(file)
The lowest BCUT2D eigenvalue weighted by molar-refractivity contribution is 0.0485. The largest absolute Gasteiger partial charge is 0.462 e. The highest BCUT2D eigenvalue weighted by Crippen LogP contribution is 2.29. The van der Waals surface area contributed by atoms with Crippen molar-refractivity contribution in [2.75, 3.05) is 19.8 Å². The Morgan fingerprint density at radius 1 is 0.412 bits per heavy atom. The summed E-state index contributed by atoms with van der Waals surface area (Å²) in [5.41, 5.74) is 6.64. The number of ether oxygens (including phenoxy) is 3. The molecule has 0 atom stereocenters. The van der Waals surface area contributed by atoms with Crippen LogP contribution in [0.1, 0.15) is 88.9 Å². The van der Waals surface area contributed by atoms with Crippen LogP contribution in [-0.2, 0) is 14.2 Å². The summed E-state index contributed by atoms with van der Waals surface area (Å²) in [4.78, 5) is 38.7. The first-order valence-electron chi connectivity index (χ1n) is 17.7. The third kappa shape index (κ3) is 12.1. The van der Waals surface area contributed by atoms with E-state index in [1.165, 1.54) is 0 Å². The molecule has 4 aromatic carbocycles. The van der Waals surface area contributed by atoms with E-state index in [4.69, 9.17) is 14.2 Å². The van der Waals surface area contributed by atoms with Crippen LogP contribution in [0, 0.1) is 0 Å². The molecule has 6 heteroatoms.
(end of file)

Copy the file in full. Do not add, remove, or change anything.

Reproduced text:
The lowest BCUT2D eigenvalue weighted by molar-refractivity contribution is 0.0485. The largest absolute Gasteiger partial charge is 0.462 e. The highest BCUT2D eigenvalue weighted by Crippen LogP contribution is 2.29. The van der Waals surface area contributed by atoms with Crippen molar-refractivity contribution in [2.75, 3.05) is 19.8 Å². The Morgan fingerprint density at radius 1 is 0.412 bits per heavy atom. The summed E-state index contributed by atoms with van der Waals surface area (Å²) in [5.41, 5.74) is 6.64. The number of ether oxygens (including phenoxy) is 3. The molecule has 0 atom stereocenters. The van der Waals surface area contributed by atoms with Crippen LogP contribution in [0.1, 0.15) is 88.9 Å². The van der Waals surface area contributed by atoms with Crippen LogP contribution in [-0.2, 0) is 14.2 Å². The summed E-state index contributed by atoms with van der Waals surface area (Å²) in [4.78, 5) is 38.7. The first-order valence-electron chi connectivity index (χ1n) is 17.7. The third kappa shape index (κ3) is 12.1. The van der Waals surface area contributed by atoms with E-state index in [1.165, 1.54) is 0 Å². The molecule has 4 aromatic carbocycles. The van der Waals surface area contributed by atoms with E-state index in [4.69, 9.17) is 14.2 Å². The van der Waals surface area contributed by atoms with Crippen LogP contribution in [0, 0.1) is 0 Å². The molecule has 6 heteroatoms.